Proper Disposal of fentaNYL Patches Is Critical to Prevent Accidental Exposure
On April 18, 2012, the U.S. Food and Drug Administration (FDA) alerted healthcare providers and consumers about the importance of proper storage, application, and disposal of transdermal fentaNYL (fentaNYL patch) to prevent dangerous, accidental pediatric exposure. FDA noted 26 cases of accidental pediatric exposure during the past 15 years, including 10 that resulted in death and 12 that resulted in hospitalization. Sixteen events involved children 2 years old or younger. Incidents have occurred in the home but can also originate within a healthcare institution, where children may accompany adults who are visiting patients.
On the heels of a heartbreaking event recently reported to the ISMP National Medication Errors Reporting Program (ISMP MERP) by a grieving mother, this alert is intended to complement the recent FDA alert by focusing on safe disposal of fentaNYL patches in hospitals and long-term care facilities.
Last November, a 2-year-old boy, Blake, died after accidental exposure to a used fentaNYL patch hastily discarded in a long-term care facility. The family was visiting the boy’s great-grandmother at a nursing home. Two days after the visit he was found unconscious, in respiratory arrest, and was unable to be resuscitated. A medical examiner later found a small, white, 1 inch by ½ inch piece of what appeared to be tape in the boy’s throat. Later, a toxicology report came back indicating that a lethal dose of fentaNYL was in Blake’s system. The "tape" was sent to a laboratory for processing and turned out to be a used fentaNYL patch, with a high concentration of the potent opioid fentaNYL still remaining.
Blake’s parents spoke with authorities and related a history of the boy’s visit to the nursing home. County detectives and the state health department officials began an investigation. At the facility, authorities found that medication patches were not being disposed of properly. A used fentaNYL patch was seen on a bedside table and, according to the mother, patches had been disposed of in the trash pail in the boy’s great-grandmother’s room. Authorities also found used medication patches in other patient rooms on the floor, stuck to bed railings, and in other unsecured patient areas.
A theory emerging about the child’s death is that he may have run over a used fentaNYL patch on the floor of his great-grandmother’s room with his Tonka truck wheels. After he visit, he may have peeled off the patch and stuck it in his mouth. Used fentaNYL patches can still contain a large quantity of unabsorbed medicine after they are removed, so both new and used patches can be dangerous to children and pets.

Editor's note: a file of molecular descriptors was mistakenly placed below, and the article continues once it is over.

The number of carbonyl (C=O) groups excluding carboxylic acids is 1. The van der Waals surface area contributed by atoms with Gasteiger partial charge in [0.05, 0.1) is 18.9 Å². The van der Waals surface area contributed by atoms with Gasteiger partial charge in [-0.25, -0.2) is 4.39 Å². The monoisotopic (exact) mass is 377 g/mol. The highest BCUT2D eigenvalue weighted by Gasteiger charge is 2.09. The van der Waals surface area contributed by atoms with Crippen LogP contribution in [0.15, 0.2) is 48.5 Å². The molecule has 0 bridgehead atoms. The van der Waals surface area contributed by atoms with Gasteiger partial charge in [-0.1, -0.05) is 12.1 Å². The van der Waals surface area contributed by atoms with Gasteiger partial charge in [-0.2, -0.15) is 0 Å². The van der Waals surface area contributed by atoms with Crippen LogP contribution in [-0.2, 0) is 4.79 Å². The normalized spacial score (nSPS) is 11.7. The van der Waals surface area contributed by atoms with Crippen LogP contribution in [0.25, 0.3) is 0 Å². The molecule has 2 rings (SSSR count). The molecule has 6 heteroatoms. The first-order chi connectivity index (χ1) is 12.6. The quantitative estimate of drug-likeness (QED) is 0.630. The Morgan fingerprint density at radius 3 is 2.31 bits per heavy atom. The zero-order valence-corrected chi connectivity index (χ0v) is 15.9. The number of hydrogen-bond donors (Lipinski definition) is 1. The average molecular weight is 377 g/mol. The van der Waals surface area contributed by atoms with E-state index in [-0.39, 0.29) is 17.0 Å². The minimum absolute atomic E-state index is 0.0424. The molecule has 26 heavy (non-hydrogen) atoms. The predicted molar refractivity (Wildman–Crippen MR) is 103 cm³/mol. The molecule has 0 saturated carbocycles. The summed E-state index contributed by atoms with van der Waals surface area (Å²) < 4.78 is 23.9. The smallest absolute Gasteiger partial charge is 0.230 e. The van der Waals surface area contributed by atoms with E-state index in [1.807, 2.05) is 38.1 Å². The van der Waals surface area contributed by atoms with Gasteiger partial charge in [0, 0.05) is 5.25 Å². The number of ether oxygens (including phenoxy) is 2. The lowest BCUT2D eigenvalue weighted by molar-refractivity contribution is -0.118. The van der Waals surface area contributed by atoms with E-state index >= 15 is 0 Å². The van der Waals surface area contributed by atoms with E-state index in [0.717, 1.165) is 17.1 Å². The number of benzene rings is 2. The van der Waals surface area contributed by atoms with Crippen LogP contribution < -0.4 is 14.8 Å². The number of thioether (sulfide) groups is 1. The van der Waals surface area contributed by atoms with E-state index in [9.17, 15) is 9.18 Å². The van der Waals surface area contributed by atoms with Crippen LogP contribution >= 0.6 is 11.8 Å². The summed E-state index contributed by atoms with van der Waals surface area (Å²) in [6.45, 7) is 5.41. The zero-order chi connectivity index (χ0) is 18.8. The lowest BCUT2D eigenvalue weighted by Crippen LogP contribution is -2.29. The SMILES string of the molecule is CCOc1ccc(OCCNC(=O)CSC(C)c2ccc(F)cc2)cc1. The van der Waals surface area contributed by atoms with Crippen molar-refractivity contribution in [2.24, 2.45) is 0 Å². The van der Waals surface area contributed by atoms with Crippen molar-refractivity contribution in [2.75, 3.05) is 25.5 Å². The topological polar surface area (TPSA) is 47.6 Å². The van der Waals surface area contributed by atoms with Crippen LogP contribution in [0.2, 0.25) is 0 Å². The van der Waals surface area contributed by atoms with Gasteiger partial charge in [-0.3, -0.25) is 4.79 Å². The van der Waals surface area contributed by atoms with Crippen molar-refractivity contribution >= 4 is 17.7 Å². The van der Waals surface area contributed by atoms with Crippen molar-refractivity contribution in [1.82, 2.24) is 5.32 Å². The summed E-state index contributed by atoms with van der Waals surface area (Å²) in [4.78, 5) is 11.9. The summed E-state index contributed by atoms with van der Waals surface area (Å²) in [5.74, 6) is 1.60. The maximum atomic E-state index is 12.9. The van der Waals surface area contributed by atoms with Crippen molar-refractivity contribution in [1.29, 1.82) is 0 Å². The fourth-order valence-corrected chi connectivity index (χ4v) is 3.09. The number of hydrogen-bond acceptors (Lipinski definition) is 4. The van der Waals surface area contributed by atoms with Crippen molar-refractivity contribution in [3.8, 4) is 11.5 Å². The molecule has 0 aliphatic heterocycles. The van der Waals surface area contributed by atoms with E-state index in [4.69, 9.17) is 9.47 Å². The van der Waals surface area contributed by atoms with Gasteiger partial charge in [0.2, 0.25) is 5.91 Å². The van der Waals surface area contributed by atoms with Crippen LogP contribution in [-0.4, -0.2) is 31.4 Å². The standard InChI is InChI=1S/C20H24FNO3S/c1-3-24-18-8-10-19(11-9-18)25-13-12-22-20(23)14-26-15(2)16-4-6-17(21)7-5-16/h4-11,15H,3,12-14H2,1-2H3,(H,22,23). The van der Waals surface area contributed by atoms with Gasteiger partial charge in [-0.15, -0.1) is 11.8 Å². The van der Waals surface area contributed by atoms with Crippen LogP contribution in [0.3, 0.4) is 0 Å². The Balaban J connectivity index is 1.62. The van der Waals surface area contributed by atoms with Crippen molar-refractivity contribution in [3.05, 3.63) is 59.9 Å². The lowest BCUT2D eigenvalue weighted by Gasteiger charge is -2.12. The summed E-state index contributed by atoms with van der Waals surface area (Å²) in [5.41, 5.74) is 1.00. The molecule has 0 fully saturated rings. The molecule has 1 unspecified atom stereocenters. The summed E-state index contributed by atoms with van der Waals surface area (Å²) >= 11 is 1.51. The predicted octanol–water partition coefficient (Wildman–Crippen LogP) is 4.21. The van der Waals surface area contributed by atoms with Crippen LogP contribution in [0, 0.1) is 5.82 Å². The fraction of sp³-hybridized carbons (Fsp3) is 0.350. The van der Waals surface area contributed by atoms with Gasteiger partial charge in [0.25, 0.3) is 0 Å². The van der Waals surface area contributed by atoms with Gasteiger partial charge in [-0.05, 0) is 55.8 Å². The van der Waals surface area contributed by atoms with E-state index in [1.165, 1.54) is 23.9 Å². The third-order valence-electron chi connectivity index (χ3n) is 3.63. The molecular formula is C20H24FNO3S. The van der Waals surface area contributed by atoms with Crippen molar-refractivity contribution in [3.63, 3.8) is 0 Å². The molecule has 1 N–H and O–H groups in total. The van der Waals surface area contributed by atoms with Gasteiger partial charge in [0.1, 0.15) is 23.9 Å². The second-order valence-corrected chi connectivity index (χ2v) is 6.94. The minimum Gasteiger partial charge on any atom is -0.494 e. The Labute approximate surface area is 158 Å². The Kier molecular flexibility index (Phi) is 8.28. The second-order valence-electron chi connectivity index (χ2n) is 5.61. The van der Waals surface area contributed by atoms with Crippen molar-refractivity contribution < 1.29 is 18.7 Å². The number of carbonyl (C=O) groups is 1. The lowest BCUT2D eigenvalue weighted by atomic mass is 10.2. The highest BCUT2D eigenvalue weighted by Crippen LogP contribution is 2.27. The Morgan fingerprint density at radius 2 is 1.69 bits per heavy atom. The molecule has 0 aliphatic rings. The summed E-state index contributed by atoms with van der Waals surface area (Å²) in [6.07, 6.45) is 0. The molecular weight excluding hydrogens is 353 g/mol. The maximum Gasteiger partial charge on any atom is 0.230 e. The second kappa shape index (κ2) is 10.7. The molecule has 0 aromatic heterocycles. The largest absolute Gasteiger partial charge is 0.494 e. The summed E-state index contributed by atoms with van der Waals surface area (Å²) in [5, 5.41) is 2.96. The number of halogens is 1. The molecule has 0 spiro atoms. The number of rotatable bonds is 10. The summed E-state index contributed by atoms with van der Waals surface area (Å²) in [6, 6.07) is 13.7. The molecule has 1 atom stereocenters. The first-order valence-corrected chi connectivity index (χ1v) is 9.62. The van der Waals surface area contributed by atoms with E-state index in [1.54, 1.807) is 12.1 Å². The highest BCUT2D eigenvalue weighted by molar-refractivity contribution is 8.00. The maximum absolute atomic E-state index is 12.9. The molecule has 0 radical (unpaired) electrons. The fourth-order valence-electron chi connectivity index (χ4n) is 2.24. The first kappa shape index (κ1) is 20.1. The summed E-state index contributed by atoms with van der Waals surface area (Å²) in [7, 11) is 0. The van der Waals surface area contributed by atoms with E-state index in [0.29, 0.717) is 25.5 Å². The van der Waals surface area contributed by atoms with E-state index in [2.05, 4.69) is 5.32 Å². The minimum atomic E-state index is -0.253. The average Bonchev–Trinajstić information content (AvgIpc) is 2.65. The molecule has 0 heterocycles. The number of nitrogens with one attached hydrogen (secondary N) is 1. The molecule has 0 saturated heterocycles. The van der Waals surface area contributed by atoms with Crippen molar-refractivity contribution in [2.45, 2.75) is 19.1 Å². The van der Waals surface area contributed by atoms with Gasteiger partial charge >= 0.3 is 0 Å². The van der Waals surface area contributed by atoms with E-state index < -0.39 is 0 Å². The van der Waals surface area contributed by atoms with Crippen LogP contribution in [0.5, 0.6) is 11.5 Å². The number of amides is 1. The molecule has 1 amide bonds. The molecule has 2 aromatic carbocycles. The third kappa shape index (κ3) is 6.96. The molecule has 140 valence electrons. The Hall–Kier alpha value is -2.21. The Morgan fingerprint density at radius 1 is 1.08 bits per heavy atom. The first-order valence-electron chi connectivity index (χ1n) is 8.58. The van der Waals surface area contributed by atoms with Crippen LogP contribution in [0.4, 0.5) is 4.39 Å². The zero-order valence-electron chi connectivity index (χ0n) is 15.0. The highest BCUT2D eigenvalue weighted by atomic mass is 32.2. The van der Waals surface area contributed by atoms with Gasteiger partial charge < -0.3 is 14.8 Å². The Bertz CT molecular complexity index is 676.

The theory is quite feasible given that other children have been exposed to patches in a similar manner. In another case received through the ISMPMERP, a child sat on a used fentaNYL patch that had fallen off a family member, and it stuck to her thigh, causing drug related symptoms. Another child removed a patch while his grandmother was sleeping and put it on his skin. And yet another child who tragically died found a fentaNYL patch in household trash and applied it to his skin. Children may think of medicine patches as stickers, tattoos, or Band-Aids.
To prevent this kind of accident, the fentaNYL patch label is one of several places where FDA labeling specifically mentions that the discarded drug patch should be flushed down the toilet. Health professionals removing a fentaNYL patch from a patient are urged to immediately fold the adhesive side of the patch against itself, then immediately flush the patch down the toilet. Only after those steps are taken should a new patch be placed upon the patient. The used patch should never be placed temporarily on a bedside table or stuck to a bed rail while applying a new patch. At Blake’s mother’s request, we are relaying this information on proper disposal of fentaNYL patches to hospitals and long-term care facilities.
Blake’s mother also asked us to emphasize the need for healthcare providers to educate parents about possible hazards when a family member or friend uses medication patches, or if they and their children visit family or friends in a healthcare facility. All too often, this simply does not happen. She said if she had only been reminded that hazards like drug patches were around, she would have been more alert. To assist with patient and family education, you can access a consumer safety tips handout for fentaNYL on our website and make free copies to distribute to your patients.
Besides proper disposal and awareness of the hazards associated with new and used medication patches, parents and healthcare providers should also keep any medication patch far out of the reach or discovery of children. They should not let children see how patches are applied or call them stickers, tattoos, or Band-Aids. We also hope to see stepped-up oversight by accreditation agencies and state surveyors to focus more on safe drug disposal methods.